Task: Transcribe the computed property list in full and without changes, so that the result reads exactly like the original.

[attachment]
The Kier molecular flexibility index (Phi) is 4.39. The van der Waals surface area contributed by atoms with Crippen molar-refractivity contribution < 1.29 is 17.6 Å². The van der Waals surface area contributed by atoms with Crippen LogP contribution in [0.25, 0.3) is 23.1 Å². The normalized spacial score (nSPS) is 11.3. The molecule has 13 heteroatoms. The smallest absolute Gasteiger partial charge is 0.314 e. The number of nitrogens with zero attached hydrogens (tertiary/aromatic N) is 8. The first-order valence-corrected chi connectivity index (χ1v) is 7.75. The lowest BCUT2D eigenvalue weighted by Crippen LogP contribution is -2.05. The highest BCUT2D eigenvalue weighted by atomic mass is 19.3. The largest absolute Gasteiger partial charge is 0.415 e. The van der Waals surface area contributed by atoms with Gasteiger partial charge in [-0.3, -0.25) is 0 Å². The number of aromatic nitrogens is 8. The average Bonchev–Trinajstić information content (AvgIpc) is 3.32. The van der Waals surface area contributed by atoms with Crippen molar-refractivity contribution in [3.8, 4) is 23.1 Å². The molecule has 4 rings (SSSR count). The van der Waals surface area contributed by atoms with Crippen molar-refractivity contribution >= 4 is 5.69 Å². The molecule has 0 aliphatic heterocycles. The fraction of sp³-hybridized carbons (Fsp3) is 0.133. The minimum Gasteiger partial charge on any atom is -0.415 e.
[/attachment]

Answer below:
The Kier molecular flexibility index (Phi) is 4.39. The van der Waals surface area contributed by atoms with Crippen molar-refractivity contribution < 1.29 is 17.6 Å². The van der Waals surface area contributed by atoms with Crippen LogP contribution in [0.25, 0.3) is 23.1 Å². The normalized spacial score (nSPS) is 11.3. The molecule has 13 heteroatoms. The smallest absolute Gasteiger partial charge is 0.314 e. The number of nitrogens with zero attached hydrogens (tertiary/aromatic N) is 8. The first-order valence-corrected chi connectivity index (χ1v) is 7.75. The lowest BCUT2D eigenvalue weighted by Crippen LogP contribution is -2.05. The highest BCUT2D eigenvalue weighted by atomic mass is 19.3. The largest absolute Gasteiger partial charge is 0.415 e. The van der Waals surface area contributed by atoms with Gasteiger partial charge in [-0.3, -0.25) is 0 Å². The number of aromatic nitrogens is 8. The average Bonchev–Trinajstić information content (AvgIpc) is 3.32. The van der Waals surface area contributed by atoms with Crippen molar-refractivity contribution in [3.8, 4) is 23.1 Å². The molecule has 4 rings (SSSR count). The van der Waals surface area contributed by atoms with Crippen molar-refractivity contribution >= 4 is 5.69 Å². The molecule has 0 aliphatic heterocycles. The fraction of sp³-hybridized carbons (Fsp3) is 0.133. The minimum Gasteiger partial charge on any atom is -0.415 e.